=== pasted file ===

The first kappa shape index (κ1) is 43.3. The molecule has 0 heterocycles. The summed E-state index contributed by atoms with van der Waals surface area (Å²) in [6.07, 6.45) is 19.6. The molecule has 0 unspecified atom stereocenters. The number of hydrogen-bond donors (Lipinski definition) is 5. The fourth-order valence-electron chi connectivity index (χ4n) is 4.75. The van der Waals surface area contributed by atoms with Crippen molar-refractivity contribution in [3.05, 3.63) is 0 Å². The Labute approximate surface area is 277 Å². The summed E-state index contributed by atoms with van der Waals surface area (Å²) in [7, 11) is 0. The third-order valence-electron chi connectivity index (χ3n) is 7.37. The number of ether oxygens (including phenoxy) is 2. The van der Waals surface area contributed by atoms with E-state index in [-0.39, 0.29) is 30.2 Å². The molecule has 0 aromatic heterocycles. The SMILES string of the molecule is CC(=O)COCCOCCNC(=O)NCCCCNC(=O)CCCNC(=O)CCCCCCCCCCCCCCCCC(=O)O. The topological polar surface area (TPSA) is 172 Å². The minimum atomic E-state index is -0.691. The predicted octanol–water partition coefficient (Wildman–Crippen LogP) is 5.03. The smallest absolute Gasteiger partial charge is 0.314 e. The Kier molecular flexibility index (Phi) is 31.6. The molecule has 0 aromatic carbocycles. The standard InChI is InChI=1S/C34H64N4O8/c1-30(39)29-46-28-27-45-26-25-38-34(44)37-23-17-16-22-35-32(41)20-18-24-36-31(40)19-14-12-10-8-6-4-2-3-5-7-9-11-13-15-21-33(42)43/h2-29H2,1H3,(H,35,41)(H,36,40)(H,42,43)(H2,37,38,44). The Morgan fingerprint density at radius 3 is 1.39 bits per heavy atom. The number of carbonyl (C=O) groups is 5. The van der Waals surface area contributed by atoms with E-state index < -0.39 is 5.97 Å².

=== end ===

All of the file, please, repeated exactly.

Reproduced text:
The first kappa shape index (κ1) is 43.3. The molecule has 0 heterocycles. The summed E-state index contributed by atoms with van der Waals surface area (Å²) in [6.07, 6.45) is 19.6. The molecule has 0 unspecified atom stereocenters. The number of hydrogen-bond donors (Lipinski definition) is 5. The fourth-order valence-electron chi connectivity index (χ4n) is 4.75. The van der Waals surface area contributed by atoms with Crippen molar-refractivity contribution in [3.05, 3.63) is 0 Å². The Labute approximate surface area is 277 Å². The summed E-state index contributed by atoms with van der Waals surface area (Å²) in [7, 11) is 0. The third-order valence-electron chi connectivity index (χ3n) is 7.37. The number of ether oxygens (including phenoxy) is 2. The van der Waals surface area contributed by atoms with E-state index in [-0.39, 0.29) is 30.2 Å². The molecule has 0 aromatic heterocycles. The SMILES string of the molecule is CC(=O)COCCOCCNC(=O)NCCCCNC(=O)CCCNC(=O)CCCCCCCCCCCCCCCCC(=O)O. The topological polar surface area (TPSA) is 172 Å². The minimum atomic E-state index is -0.691. The predicted octanol–water partition coefficient (Wildman–Crippen LogP) is 5.03. The smallest absolute Gasteiger partial charge is 0.314 e. The Kier molecular flexibility index (Phi) is 31.6. The molecule has 0 aromatic carbocycles. The standard InChI is InChI=1S/C34H64N4O8/c1-30(39)29-46-28-27-45-26-25-38-34(44)37-23-17-16-22-35-32(41)20-18-24-36-31(40)19-14-12-10-8-6-4-2-3-5-7-9-11-13-15-21-33(42)43/h2-29H2,1H3,(H,35,41)(H,36,40)(H,42,43)(H2,37,38,44). The Morgan fingerprint density at radius 3 is 1.39 bits per heavy atom. The number of carbonyl (C=O) groups is 5. The van der Waals surface area contributed by atoms with E-state index < -0.39 is 5.97 Å².